responsibilities, set out to act an independent part among the nations
of the earth, the taint of slavery was upon every one of them; in
every one, the soil was tilled by negro bondmen. The laws regulating
the relations between master and slave, were, it is true, widely
different in the different States; in some, as in Connecticut, the
privileges annexed to the condition were so wide and the facility of
rising from it so great, that the constitutional euphemism which is
now-a-days so boldly metaphorical, might with every propriety style
them “persons held to service or labor;” in others, they were then, as
now, a hopelessly degraded class, whose happiness depended entirely
on the arbitrary will of their masters. Of course it is not intended
to represent that the various States were equally interested in the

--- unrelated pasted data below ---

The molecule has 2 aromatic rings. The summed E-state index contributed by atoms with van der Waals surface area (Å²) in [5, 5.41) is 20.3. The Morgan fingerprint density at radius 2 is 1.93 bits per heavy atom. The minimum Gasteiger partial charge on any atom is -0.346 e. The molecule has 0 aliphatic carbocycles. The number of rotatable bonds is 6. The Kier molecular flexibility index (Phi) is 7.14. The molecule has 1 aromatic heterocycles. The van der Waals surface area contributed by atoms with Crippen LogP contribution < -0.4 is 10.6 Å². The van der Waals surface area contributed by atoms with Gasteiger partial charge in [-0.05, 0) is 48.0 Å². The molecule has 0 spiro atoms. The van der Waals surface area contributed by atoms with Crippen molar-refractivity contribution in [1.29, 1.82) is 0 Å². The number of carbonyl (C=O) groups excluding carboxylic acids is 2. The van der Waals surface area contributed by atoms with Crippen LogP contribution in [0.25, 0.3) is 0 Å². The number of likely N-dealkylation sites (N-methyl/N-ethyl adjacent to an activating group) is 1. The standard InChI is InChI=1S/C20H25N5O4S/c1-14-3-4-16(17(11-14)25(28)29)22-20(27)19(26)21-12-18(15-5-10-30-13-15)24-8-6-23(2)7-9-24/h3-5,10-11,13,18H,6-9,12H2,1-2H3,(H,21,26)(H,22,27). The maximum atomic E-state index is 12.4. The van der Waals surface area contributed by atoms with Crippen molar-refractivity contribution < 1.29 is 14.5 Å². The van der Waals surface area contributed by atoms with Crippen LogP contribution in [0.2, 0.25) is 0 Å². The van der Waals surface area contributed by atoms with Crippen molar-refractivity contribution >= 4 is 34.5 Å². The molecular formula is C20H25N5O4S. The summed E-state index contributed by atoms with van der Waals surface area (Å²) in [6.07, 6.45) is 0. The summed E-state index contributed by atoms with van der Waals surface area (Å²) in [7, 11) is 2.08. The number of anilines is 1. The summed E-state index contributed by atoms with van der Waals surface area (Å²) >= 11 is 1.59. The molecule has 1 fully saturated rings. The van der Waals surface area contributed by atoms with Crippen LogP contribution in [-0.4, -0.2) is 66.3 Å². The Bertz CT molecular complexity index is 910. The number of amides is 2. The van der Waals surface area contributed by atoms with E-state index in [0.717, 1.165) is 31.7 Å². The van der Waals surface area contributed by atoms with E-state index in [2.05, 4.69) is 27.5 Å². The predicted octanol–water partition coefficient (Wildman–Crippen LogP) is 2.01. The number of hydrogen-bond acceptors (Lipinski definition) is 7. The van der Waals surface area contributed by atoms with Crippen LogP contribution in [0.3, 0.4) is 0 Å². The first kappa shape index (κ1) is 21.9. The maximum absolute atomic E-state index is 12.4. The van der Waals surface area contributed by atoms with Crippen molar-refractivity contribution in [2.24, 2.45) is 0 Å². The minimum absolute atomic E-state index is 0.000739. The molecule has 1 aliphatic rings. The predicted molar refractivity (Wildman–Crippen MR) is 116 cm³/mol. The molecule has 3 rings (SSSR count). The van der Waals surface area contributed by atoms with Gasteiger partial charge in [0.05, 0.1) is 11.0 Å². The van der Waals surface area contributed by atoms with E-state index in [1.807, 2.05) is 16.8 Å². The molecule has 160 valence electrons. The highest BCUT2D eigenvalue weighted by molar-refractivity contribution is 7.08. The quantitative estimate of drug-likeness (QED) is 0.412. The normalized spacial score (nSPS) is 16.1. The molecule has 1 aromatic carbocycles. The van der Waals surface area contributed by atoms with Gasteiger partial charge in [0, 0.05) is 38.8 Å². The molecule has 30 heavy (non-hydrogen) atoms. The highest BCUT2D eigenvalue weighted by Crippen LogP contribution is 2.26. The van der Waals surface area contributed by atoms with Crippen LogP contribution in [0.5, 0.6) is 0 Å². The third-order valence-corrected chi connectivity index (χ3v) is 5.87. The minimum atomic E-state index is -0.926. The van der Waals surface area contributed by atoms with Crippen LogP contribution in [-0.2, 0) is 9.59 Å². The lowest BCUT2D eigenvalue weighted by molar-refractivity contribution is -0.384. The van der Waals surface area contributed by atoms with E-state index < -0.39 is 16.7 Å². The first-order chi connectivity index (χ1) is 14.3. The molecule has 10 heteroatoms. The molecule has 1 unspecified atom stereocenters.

institution. Varieties of soil, climate and social habits, had drawn
the great mass of this population to what are now known as the Southern
States. At the time of the Declaration, no authentic enumeration had
been made; but when the first census was taken in 1791, the total
number of slaves in what are now known as the Northern States, was
40,370; in the Southern, 653,910. At the earlier period of which we
are now speaking, the disproportion was probably less striking, but
sufficiently great to make the interests of the two sections totally
opposite. The difference, however, did not depend merely upon the
amount of capital invested. The feeling in the North, both moral and
political, was decidedly and in many cases bitterly hostile to slavery.
The most shortsighted, therefore, could not fail to foresee the speedy